- Now, Look
What follows, I must acknowledge straight off, is far more tale than report, however firmly I may have founded it on things Mattie told me. I don’t mean to speak ill of her husband, a longtime hero of mine after all, who told me many another story. But I loved Mattie too, even if in her later years we stopped talking the way we once did. I hope she didn’t think me a contributor to Evan’s decline, though I suspect she did—as perhaps, unwittingly, I was. I know less, not more, about such matters and others as I tend toward Mattie’s and Evan’s age as their years ran out.
How accurate can it be, my vision and version of Mattie on the day I remember? How can I so vividly imagine her scowling at my back through her bedroom window, right up to the point where I cross the Tannery Bridge and disappear on the other side of the river alders, having dumped her man on a ratty cot in his shop? I’m headed to my river camp on this, my last day here for the summer. I’ll be driving downcountry when the sun comes up again.
It’s getting on daylight, and Mattie can see that the maple whips have a touch of flame already in the back lot. Winter’s around the corner. She’s told me more than once how she used to love the time between now and snow, only that little hint of color to start, but the wind coming back soon [End Page 1] to lay foam lines on the big lake to the north. The salmon and brook trout move into the shallows in later September: she’d stand on the bridge when she was a girl and drop pebbles in the pool below the dam, just to watch the fish shoot out, then drift back.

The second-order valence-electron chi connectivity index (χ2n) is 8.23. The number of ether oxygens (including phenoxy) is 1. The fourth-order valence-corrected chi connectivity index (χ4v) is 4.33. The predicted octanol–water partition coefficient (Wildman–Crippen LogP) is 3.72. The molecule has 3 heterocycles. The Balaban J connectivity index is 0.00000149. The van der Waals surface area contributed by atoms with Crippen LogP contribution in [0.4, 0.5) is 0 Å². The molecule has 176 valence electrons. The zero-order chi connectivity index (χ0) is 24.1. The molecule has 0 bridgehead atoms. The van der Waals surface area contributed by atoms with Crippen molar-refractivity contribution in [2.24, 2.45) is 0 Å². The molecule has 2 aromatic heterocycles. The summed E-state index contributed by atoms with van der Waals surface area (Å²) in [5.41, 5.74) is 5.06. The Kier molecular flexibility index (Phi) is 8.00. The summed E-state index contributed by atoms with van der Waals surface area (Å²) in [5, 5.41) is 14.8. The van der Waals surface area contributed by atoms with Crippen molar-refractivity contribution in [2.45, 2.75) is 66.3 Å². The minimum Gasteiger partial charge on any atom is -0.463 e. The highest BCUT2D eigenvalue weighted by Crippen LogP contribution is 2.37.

Fact is, the wind is stiffening up right now: two ravens are fighting it to get upriver. They gain two yards and give back one, flopping around like laundry on a line. The mountain ash berries in her dooryard aren’t even red yet, but the cedar waxwings are mobbing them. How she adores the light off those birds!
“You don’t have to live with that old man,” she whispers at where I just stood.
But enough of this contrivance, this present tense. Years have gone by since that dawn.
Evan had been a hero of Mattie’s too, back when they were courting, when weather meant a thing or two, just as she was dreaming now. As soon as the buck deer came into rut, the town was all women in daylight. She missed her husband then; she missed him a lot of the year, come to think of it. He was the best-looking young fellow of them all, she claimed, and no two ways about it. He’d get done in the woods on Saturday evenings, and the two of them would go somewhere: maybe only a walk, or sometimes a canoe ride, or even a dance if there was one.
It didn’t matter, dancing or walking or paddling, he was always turned out nicely: how on earth could a bachelor get his shirt that white? You saw it, plain and crisp, even after dark. Same with his teeth. He had them all in those days; they’d almost blind her in sunlight, even if he did chew snoose like all the other damned hardheaded lumberjacks. Handsome enough to make a horse eat her own bedding. I remember her using that expression, as if she couldn’t help using it, then blushing ever so slightly after.
It wasn’t all how Evan looked, she said. He could just do things. He drove logs in April, first one hired, best paid but Biscuit the cook, who’d been doing the drive since Evan was a baby. That river scared Mattie half to death until he quit, too old for it, he said, at forty. It scared her, but she knew he was a hero to a lot of the other...